This past Wednesday, Billie Eilish dropped her most recent music video for “all the good girls go to hell”, a song from her 2019 album When We All Fall Asleep, Where Do We Go? This new video, directed by Rich Lee, mimics the creepy vibe of Michael Chaves’ “bury a friend” by continuing its story. It opens with a scene from the older video in which black-gloved hands rip off her hospital gowns and stick white syringes in her back. Afterward, we see Eilish sprout white wings and fall from heaven into a black pit of oil. The image of black coating her white wings and filling her eyes as she struggles to crawl out of the pit is disturbingly captivating. As she stumbles down the street trailing oil, flames filled with dancing women engulf the area behind her. Eventually the fire catches up to her and sets her wings on fire. By the end, she turns back, wings burnt, and walks back into the post-apocalyptic scene.
Eilish’s mesmerizingly soft voice is haunting and extremely catchy. When connecting the lyrics to the music video, there is an obvious meaning behind it all. After she released her music video for “all the good girls go to hell,” she posted on her Instagram story “Right now there are millions of people all over the world begging our leaders for attention. Our earth is warming up at an unprecedented rate, ice caps are melting, our oceans are rising, our wildlife is being poisoned and our forests are burning.” She then stated that September 23 is the upcoming 2019 UN Climate Action Summit. “Standing there, killing time, can’t commit to anything but a crime” could very well be meant to point out our nations’ leaders’ inability to come to a consensus in regards to fighting climate change. In her Instagram story, Billie emphasized that “the clock is ticking” and mentioned strikes on September 20th and September 27th at which our generations’ voices can be heard. Eilish’s dystopian music video for “all the good girls go to hell” draws attention to the California wildfires, the Amazon rainforest fires, rising sea levels, and many other effects of climate change.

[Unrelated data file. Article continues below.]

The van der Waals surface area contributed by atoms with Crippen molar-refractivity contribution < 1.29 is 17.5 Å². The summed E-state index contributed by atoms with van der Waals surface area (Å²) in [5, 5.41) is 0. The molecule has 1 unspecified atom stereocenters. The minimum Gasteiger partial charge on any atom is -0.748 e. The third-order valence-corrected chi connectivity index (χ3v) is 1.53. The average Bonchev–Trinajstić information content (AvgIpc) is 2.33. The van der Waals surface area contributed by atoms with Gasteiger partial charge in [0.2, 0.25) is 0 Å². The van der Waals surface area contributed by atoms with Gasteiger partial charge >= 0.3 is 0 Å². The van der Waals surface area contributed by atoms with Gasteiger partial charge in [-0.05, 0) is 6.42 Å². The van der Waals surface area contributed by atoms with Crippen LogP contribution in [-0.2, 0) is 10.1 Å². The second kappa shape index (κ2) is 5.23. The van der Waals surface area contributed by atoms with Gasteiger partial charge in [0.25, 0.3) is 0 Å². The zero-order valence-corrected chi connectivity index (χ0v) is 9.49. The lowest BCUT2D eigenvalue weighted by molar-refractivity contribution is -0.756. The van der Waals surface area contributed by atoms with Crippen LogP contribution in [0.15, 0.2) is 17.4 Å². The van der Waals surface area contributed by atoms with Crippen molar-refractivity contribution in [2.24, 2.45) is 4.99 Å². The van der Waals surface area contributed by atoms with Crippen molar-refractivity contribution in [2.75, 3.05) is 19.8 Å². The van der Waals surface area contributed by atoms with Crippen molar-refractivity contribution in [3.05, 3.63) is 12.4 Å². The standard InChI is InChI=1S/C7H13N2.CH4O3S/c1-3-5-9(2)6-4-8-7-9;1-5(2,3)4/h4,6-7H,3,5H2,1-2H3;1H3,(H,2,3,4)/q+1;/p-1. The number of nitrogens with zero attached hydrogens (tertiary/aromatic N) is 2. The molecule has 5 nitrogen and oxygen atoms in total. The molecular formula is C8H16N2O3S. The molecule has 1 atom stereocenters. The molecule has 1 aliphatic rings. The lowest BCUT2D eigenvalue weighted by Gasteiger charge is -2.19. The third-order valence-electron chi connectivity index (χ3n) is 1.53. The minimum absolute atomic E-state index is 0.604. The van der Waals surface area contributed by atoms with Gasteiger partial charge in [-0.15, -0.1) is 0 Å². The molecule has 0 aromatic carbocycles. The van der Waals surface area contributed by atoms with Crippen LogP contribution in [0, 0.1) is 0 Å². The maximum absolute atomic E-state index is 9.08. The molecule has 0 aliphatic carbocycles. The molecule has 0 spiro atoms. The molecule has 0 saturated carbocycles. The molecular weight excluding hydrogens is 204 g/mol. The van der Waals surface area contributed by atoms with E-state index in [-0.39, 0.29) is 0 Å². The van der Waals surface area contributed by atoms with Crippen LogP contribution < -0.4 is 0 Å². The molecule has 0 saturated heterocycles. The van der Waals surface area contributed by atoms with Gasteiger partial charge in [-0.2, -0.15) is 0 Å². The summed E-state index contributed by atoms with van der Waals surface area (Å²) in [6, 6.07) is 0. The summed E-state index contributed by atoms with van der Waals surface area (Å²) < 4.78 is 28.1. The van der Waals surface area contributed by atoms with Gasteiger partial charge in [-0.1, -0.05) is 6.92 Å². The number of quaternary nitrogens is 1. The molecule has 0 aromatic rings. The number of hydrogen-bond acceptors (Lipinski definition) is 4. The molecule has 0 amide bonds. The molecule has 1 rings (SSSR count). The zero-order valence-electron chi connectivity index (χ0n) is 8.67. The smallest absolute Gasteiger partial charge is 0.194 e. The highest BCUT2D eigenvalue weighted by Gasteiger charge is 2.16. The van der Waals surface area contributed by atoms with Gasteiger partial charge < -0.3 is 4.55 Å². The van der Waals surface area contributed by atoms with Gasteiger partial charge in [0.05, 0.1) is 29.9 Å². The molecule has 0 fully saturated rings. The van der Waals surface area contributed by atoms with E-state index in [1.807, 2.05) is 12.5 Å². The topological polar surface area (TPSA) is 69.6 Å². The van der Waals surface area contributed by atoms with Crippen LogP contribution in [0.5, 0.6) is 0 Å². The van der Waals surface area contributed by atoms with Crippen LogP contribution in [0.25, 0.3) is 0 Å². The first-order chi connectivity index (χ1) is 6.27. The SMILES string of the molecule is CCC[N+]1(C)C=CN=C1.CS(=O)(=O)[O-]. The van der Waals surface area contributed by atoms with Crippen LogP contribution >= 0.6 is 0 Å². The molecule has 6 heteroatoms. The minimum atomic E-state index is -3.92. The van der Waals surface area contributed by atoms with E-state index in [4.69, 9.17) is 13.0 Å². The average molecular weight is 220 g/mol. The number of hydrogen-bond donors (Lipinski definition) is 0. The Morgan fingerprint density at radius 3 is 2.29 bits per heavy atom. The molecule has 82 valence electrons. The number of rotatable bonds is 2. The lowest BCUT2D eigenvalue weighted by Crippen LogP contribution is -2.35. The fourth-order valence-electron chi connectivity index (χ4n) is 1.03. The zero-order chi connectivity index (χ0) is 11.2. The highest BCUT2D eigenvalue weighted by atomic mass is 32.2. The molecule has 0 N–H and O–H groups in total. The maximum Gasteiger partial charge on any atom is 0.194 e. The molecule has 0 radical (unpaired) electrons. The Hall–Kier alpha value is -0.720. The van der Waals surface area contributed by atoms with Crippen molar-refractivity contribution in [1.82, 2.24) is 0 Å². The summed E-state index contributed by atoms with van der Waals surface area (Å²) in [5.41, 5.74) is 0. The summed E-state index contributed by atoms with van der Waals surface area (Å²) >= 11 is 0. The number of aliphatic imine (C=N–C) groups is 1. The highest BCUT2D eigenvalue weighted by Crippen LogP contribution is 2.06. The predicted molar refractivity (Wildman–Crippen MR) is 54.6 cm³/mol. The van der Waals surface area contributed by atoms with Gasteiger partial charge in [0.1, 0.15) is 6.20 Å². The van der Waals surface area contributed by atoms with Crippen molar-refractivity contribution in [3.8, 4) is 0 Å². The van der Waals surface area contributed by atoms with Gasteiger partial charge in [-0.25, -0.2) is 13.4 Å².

Billie Eilish has quickly shot to fame at only 17, largely thanks to her enthralling and distinct style. With this fame, Eilish has used the attention of tens of millions of people as an opportunity to talk about climate change, urging our generation to take action. While statistics about climate change are one way of promoting the cause, Eilish realizes that as a young star, she has the power to use media and pop-culture as a way to shape the way we view our relationship with nature. While it may not be the responsibility of famous people to use their fame to draw attention to societal issues, Eilish has gracefully navigated this space to advocate a powerful message about climate change that our generation is sure to pay attention to.